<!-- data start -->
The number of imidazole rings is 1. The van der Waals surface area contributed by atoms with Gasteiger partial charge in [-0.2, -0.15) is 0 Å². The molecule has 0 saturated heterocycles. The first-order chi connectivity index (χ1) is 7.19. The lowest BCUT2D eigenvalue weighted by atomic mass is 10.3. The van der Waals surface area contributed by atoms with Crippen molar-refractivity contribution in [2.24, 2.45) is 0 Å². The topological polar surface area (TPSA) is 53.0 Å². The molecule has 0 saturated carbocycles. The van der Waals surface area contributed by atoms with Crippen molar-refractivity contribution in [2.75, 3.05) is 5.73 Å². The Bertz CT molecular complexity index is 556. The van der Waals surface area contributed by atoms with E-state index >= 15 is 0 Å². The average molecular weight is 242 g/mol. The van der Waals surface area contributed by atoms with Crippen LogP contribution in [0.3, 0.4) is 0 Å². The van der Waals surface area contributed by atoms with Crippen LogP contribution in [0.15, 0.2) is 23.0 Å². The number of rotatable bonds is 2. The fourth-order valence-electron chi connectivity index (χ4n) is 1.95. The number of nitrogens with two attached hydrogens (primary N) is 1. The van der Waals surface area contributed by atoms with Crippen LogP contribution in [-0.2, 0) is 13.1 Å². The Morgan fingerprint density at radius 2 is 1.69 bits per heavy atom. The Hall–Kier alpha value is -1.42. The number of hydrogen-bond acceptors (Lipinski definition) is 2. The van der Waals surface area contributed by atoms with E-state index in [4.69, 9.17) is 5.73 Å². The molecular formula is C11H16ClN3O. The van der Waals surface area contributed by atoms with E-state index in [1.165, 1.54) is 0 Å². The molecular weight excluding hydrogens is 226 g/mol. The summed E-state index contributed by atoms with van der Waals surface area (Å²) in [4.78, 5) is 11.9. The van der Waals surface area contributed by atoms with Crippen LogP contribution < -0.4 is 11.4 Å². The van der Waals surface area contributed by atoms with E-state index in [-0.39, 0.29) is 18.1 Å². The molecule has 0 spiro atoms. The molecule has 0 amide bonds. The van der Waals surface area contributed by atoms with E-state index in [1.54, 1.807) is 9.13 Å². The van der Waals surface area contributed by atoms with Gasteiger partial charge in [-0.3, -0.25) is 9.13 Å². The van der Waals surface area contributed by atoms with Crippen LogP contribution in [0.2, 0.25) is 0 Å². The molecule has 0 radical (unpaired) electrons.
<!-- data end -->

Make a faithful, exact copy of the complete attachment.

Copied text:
The number of imidazole rings is 1. The van der Waals surface area contributed by atoms with Gasteiger partial charge in [-0.2, -0.15) is 0 Å². The molecule has 0 saturated heterocycles. The first-order chi connectivity index (χ1) is 7.19. The lowest BCUT2D eigenvalue weighted by atomic mass is 10.3. The van der Waals surface area contributed by atoms with Crippen molar-refractivity contribution in [2.24, 2.45) is 0 Å². The topological polar surface area (TPSA) is 53.0 Å². The molecule has 0 saturated carbocycles. The van der Waals surface area contributed by atoms with Crippen molar-refractivity contribution in [2.75, 3.05) is 5.73 Å². The Bertz CT molecular complexity index is 556. The van der Waals surface area contributed by atoms with E-state index >= 15 is 0 Å². The average molecular weight is 242 g/mol. The van der Waals surface area contributed by atoms with Crippen LogP contribution in [0.3, 0.4) is 0 Å². The van der Waals surface area contributed by atoms with Crippen LogP contribution in [0.15, 0.2) is 23.0 Å². The number of rotatable bonds is 2. The fourth-order valence-electron chi connectivity index (χ4n) is 1.95. The number of nitrogens with two attached hydrogens (primary N) is 1. The van der Waals surface area contributed by atoms with Crippen LogP contribution in [-0.2, 0) is 13.1 Å². The Morgan fingerprint density at radius 2 is 1.69 bits per heavy atom. The Hall–Kier alpha value is -1.42. The number of hydrogen-bond acceptors (Lipinski definition) is 2. The van der Waals surface area contributed by atoms with E-state index in [4.69, 9.17) is 5.73 Å². The molecular formula is C11H16ClN3O. The van der Waals surface area contributed by atoms with E-state index in [1.165, 1.54) is 0 Å². The molecular weight excluding hydrogens is 226 g/mol. The summed E-state index contributed by atoms with van der Waals surface area (Å²) in [4.78, 5) is 11.9. The van der Waals surface area contributed by atoms with Crippen LogP contribution < -0.4 is 11.4 Å². The van der Waals surface area contributed by atoms with E-state index in [-0.39, 0.29) is 18.1 Å². The molecule has 0 spiro atoms. The molecule has 0 amide bonds. The van der Waals surface area contributed by atoms with E-state index in [1.54, 1.807) is 9.13 Å². The van der Waals surface area contributed by atoms with Gasteiger partial charge in [-0.3, -0.25) is 9.13 Å². The van der Waals surface area contributed by atoms with Crippen LogP contribution in [0.2, 0.25) is 0 Å². The molecule has 0 radical (unpaired) electrons.